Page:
Bordetella respiratory disease is caused by species of Gram-negative bacteria in the genus Bordetella. These bacteria are found worldwide and infect a wide range of domestic animals, wildlife species, and humans.

Bordetella infections are highly contagious and are transmitted by direct contact with infected animals, by inhalation of infectious material from sneezing and coughing, and through contact with contaminated items, such as water, litter, and cages.

Bordetella infections have minimal impact on free-ranging wildlife, but animals in rehabilitation centers may be more severely affected due to stress from compromised health, overcrowding, poor ventilation, or transportation. 

Clinical signs include coughing, sneezing, nasal discharge, fever, lethargy, and depression. Bordetella infections can be asymptomatic with some animals acting as carriers.

Diagnosis of Bordetella infection is made by bacterial isolation from nasal or tracheal swabs and PCR analysis.

Treatment of infected animals includes antibiotics, supportive care, and minimizing stress. Vaccines are available for domestic animals.

Strict quarantine of infected animals and thorough sanitation of equipment and facilities are important to prevent spread. Proper husbandry, management, housing, and ventilation are important in lessening the impact of infections.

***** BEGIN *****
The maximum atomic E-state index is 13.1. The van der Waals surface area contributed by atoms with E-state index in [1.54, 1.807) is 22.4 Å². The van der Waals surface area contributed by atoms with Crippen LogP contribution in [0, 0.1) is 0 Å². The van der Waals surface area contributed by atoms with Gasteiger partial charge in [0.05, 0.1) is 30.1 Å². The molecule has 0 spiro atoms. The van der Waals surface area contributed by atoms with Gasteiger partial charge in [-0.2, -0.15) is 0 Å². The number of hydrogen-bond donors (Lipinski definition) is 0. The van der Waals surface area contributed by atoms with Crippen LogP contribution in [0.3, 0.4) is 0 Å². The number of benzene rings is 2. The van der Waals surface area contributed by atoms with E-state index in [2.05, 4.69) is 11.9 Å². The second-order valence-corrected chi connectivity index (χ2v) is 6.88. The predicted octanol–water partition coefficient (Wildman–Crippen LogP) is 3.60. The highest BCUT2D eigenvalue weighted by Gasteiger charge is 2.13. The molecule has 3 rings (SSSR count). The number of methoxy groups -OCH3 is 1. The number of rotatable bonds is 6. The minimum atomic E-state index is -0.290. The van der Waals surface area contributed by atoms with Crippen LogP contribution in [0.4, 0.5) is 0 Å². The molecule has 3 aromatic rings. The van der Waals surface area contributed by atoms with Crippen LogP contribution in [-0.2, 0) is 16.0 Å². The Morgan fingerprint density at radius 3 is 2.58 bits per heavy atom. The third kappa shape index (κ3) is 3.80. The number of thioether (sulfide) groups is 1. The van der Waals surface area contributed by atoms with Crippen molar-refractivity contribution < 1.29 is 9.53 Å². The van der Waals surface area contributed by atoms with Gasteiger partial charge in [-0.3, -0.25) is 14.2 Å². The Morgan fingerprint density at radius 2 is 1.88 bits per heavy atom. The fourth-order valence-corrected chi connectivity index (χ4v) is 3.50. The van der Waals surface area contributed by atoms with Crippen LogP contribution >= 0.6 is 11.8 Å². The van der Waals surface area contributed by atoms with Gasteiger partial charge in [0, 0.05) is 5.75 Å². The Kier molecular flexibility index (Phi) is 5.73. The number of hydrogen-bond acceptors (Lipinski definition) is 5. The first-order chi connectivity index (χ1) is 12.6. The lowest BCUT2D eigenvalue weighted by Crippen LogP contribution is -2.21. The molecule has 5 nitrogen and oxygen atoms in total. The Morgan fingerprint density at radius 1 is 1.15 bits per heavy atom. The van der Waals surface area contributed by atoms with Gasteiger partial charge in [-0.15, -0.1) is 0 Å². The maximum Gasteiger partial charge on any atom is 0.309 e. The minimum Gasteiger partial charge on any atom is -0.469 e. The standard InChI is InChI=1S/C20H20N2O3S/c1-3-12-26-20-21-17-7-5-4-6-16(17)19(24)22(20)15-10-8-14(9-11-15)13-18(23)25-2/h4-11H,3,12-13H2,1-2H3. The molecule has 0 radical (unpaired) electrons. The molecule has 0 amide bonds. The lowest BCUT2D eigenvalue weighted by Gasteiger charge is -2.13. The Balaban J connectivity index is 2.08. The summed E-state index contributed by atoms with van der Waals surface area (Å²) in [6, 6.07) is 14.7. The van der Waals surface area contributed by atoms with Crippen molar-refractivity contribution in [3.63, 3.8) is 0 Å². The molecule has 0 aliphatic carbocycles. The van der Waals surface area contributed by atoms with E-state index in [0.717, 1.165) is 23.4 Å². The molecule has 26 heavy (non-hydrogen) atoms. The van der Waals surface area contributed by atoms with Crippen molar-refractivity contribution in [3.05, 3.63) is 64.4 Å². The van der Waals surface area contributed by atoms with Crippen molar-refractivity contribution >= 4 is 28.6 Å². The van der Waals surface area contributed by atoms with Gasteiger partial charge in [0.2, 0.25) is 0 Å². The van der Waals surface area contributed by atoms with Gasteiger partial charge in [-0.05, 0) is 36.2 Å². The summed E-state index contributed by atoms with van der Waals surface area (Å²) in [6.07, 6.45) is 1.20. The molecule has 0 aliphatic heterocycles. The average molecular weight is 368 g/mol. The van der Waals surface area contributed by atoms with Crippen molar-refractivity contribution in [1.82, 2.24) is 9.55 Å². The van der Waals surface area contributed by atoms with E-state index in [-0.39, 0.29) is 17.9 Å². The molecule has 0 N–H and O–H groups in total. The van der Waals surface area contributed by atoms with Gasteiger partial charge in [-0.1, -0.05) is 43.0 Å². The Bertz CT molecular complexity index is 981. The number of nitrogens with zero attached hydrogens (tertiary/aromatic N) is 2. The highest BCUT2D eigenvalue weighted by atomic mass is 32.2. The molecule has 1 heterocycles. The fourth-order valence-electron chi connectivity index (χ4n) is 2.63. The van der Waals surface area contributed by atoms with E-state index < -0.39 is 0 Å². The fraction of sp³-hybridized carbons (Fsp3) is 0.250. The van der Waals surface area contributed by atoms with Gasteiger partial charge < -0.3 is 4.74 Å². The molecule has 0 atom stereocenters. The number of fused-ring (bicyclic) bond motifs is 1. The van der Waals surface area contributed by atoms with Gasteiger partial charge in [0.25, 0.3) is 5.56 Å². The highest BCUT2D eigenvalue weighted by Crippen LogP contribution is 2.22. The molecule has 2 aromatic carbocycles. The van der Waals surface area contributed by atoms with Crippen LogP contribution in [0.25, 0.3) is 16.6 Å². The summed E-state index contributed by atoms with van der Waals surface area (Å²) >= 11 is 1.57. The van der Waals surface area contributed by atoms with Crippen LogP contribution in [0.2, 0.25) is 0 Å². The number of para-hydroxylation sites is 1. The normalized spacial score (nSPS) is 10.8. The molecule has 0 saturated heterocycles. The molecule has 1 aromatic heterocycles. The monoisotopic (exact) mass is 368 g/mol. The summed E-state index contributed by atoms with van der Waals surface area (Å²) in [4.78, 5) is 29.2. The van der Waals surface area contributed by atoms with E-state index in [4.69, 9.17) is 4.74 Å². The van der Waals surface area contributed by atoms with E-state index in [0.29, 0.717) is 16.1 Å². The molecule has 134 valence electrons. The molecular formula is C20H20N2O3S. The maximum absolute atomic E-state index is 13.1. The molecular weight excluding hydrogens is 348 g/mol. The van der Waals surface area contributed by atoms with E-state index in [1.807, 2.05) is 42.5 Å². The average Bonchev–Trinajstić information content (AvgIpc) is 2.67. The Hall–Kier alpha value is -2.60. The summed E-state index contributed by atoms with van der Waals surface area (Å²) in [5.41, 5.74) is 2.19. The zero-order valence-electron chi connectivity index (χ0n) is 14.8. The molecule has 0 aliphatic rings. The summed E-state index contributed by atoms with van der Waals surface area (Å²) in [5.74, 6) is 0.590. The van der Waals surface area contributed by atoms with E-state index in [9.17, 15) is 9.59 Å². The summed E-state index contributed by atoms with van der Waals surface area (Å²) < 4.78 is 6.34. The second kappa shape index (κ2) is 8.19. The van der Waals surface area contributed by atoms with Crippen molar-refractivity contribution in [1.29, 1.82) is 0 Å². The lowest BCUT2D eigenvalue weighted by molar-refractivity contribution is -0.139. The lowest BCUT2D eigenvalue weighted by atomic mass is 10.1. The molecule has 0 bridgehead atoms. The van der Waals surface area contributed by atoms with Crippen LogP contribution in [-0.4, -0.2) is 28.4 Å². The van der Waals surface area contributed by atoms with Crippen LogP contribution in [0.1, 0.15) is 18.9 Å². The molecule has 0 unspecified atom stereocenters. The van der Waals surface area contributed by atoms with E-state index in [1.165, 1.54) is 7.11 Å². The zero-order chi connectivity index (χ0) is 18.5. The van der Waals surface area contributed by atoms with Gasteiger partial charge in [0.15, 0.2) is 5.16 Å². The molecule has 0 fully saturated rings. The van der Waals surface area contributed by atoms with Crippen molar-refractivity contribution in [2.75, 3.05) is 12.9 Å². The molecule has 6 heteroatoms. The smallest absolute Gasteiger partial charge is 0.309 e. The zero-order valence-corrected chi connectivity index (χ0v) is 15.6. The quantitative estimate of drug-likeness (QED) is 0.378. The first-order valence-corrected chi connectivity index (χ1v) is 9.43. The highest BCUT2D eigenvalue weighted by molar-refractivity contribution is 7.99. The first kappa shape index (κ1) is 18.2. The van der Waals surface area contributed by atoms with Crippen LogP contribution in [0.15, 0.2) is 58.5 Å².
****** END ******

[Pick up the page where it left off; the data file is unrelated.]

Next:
Bordetella bacteria can infect a wide range of mammals and birds, both domestic and wild. 

B. bronchiseptica is the cause of kennel cough in domestic dogs and atrophic rhinitis in pigs. It has been isolated from numerous species of wild mammals, including rat, squirrel, porcupine, striped skunk, opossum, red fox, and raccoon. 

B. avium causes an acute upper respiratory tract disease in domestic turkeys and has been isolated from wild birds, including mallard ducks, Canada geese, owls, partridges, and finches.

Wild mammals and birds may act as reservoirs of infection for domestic swine and turkeys, respectively.

In humans, B. pertussis causes whooping cough.

Water can act as an environmental source of B. avium. Wild birds living in and around freshwater, such as waterfowl, herons, and gulls, are frequently exposed to B. avium and can harbor the infection for long periods of time.

Clinical disease caused by Bordetella spp. occurs most often in domestic animals and wild species in rehabilitation settings due to stress. Outbreaks of clinical disease can occur in dogs, pigs, and turkeys when husbandry conditions are poor.

Infected red squirrels and eastern gray squirrels can develop pneumonia. They may also show profuse frequent urination leading to dehydration. Infections have resulted in deaths of squirrels in rehabilitation settings.

Although Bordetella spp. are not considered to be zoonotic pathogens, infections of B. bronchiseptica and B. avium causing respiratory symptoms have been reported in humans working closely with infected squirrels and birds. Infections are thought to be limited to immunocompromised people.